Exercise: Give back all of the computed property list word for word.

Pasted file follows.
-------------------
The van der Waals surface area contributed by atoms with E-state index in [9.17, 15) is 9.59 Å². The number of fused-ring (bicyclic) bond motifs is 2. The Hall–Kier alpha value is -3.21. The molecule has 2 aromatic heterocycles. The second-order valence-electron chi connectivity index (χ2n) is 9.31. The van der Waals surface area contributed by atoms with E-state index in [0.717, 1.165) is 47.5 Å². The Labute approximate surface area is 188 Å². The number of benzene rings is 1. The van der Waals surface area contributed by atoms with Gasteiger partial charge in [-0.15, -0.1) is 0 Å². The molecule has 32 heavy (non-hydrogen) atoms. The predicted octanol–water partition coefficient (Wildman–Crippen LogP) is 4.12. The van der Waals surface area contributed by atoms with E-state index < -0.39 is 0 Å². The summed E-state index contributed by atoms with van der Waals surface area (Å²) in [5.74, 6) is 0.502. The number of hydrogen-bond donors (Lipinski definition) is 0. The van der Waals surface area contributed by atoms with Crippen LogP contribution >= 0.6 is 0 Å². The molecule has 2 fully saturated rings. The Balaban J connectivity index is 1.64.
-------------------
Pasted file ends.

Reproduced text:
The van der Waals surface area contributed by atoms with E-state index in [9.17, 15) is 9.59 Å². The number of fused-ring (bicyclic) bond motifs is 2. The Hall–Kier alpha value is -3.21. The molecule has 2 aromatic heterocycles. The second-order valence-electron chi connectivity index (χ2n) is 9.31. The van der Waals surface area contributed by atoms with E-state index in [0.717, 1.165) is 47.5 Å². The Labute approximate surface area is 188 Å². The number of benzene rings is 1. The van der Waals surface area contributed by atoms with Gasteiger partial charge in [-0.15, -0.1) is 0 Å². The molecule has 32 heavy (non-hydrogen) atoms. The predicted octanol–water partition coefficient (Wildman–Crippen LogP) is 4.12. The van der Waals surface area contributed by atoms with E-state index < -0.39 is 0 Å². The summed E-state index contributed by atoms with van der Waals surface area (Å²) in [5.74, 6) is 0.502. The number of hydrogen-bond donors (Lipinski definition) is 0. The van der Waals surface area contributed by atoms with Crippen LogP contribution >= 0.6 is 0 Å². The molecule has 2 fully saturated rings. The Balaban J connectivity index is 1.64.